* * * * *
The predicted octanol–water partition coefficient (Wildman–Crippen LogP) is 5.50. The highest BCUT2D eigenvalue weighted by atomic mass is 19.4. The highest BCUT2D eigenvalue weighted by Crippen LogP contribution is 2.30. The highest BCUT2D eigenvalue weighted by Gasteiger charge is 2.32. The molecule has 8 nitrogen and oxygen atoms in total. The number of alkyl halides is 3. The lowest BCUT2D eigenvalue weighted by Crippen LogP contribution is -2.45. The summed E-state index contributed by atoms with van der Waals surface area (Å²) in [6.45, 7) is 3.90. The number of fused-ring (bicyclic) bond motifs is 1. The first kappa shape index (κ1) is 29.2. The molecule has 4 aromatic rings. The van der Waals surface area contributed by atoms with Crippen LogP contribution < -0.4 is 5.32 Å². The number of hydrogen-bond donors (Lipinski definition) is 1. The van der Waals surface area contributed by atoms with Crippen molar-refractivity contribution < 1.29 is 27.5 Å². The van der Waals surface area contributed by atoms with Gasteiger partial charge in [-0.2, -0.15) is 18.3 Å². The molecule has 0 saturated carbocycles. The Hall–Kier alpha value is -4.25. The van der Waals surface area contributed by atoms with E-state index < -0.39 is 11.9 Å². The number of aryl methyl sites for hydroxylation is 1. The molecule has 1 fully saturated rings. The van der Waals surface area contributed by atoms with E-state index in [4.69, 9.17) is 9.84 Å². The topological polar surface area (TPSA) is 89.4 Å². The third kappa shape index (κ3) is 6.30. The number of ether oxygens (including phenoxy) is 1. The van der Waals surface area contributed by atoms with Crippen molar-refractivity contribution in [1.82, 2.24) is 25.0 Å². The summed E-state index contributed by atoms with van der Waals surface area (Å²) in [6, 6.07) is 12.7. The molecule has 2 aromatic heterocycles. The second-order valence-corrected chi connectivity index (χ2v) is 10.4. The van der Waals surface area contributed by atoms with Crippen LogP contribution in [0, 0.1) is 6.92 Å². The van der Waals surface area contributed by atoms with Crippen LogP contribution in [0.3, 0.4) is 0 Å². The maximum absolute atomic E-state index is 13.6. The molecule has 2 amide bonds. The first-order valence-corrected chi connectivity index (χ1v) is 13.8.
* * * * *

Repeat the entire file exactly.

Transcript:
The predicted octanol–water partition coefficient (Wildman–Crippen LogP) is 5.50. The highest BCUT2D eigenvalue weighted by atomic mass is 19.4. The highest BCUT2D eigenvalue weighted by Crippen LogP contribution is 2.30. The highest BCUT2D eigenvalue weighted by Gasteiger charge is 2.32. The molecule has 8 nitrogen and oxygen atoms in total. The number of alkyl halides is 3. The lowest BCUT2D eigenvalue weighted by Crippen LogP contribution is -2.45. The summed E-state index contributed by atoms with van der Waals surface area (Å²) in [6.45, 7) is 3.90. The number of fused-ring (bicyclic) bond motifs is 1. The first kappa shape index (κ1) is 29.2. The molecule has 4 aromatic rings. The van der Waals surface area contributed by atoms with Crippen LogP contribution < -0.4 is 5.32 Å². The number of hydrogen-bond donors (Lipinski definition) is 1. The van der Waals surface area contributed by atoms with Crippen molar-refractivity contribution < 1.29 is 27.5 Å². The van der Waals surface area contributed by atoms with Gasteiger partial charge in [-0.2, -0.15) is 18.3 Å². The molecule has 0 saturated carbocycles. The Hall–Kier alpha value is -4.25. The van der Waals surface area contributed by atoms with E-state index < -0.39 is 11.9 Å². The number of aryl methyl sites for hydroxylation is 1. The molecule has 1 fully saturated rings. The van der Waals surface area contributed by atoms with E-state index in [4.69, 9.17) is 9.84 Å². The topological polar surface area (TPSA) is 89.4 Å². The third kappa shape index (κ3) is 6.30. The number of ether oxygens (including phenoxy) is 1. The van der Waals surface area contributed by atoms with Crippen molar-refractivity contribution in [1.82, 2.24) is 25.0 Å². The summed E-state index contributed by atoms with van der Waals surface area (Å²) in [6, 6.07) is 12.7. The molecule has 2 aromatic heterocycles. The second-order valence-corrected chi connectivity index (χ2v) is 10.4. The van der Waals surface area contributed by atoms with Crippen LogP contribution in [0, 0.1) is 6.92 Å². The van der Waals surface area contributed by atoms with Crippen LogP contribution in [0.3, 0.4) is 0 Å². The maximum absolute atomic E-state index is 13.6. The molecule has 2 amide bonds. The first-order valence-corrected chi connectivity index (χ1v) is 13.8.